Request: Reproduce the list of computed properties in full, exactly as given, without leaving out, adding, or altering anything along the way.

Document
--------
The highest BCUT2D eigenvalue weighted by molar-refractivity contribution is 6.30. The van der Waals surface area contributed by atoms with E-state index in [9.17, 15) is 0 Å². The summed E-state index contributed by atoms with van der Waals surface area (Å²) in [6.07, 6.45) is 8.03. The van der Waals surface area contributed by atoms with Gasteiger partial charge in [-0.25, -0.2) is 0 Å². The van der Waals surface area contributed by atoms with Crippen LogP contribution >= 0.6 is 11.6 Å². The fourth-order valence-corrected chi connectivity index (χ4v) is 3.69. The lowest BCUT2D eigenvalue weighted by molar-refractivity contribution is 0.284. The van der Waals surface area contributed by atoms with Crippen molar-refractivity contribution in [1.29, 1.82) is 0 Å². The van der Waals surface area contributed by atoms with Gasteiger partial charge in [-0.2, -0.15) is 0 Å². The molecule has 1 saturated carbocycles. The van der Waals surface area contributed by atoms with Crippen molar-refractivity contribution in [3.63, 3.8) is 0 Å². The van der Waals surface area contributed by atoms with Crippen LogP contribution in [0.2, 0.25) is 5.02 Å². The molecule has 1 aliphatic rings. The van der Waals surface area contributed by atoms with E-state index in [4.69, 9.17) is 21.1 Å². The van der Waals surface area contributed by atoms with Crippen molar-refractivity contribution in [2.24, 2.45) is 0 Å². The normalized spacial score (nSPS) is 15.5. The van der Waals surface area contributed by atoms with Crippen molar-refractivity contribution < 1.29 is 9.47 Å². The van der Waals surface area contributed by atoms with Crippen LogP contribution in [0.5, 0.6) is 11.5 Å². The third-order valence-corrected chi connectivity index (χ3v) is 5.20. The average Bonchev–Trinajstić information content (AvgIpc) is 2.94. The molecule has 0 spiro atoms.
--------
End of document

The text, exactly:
The highest BCUT2D eigenvalue weighted by molar-refractivity contribution is 6.30. The van der Waals surface area contributed by atoms with E-state index in [9.17, 15) is 0 Å². The summed E-state index contributed by atoms with van der Waals surface area (Å²) in [6.07, 6.45) is 8.03. The van der Waals surface area contributed by atoms with Gasteiger partial charge in [-0.25, -0.2) is 0 Å². The van der Waals surface area contributed by atoms with Crippen LogP contribution >= 0.6 is 11.6 Å². The fourth-order valence-corrected chi connectivity index (χ4v) is 3.69. The lowest BCUT2D eigenvalue weighted by molar-refractivity contribution is 0.284. The van der Waals surface area contributed by atoms with Crippen molar-refractivity contribution in [1.29, 1.82) is 0 Å². The van der Waals surface area contributed by atoms with Gasteiger partial charge in [-0.2, -0.15) is 0 Å². The molecule has 1 saturated carbocycles. The van der Waals surface area contributed by atoms with Crippen molar-refractivity contribution in [3.63, 3.8) is 0 Å². The van der Waals surface area contributed by atoms with Crippen LogP contribution in [0.2, 0.25) is 5.02 Å². The molecule has 1 aliphatic rings. The van der Waals surface area contributed by atoms with E-state index in [4.69, 9.17) is 21.1 Å². The van der Waals surface area contributed by atoms with Crippen molar-refractivity contribution in [2.24, 2.45) is 0 Å². The normalized spacial score (nSPS) is 15.5. The van der Waals surface area contributed by atoms with Crippen molar-refractivity contribution < 1.29 is 9.47 Å². The van der Waals surface area contributed by atoms with Crippen LogP contribution in [0.5, 0.6) is 11.5 Å². The third-order valence-corrected chi connectivity index (χ3v) is 5.20. The average Bonchev–Trinajstić information content (AvgIpc) is 2.94. The molecule has 0 spiro atoms.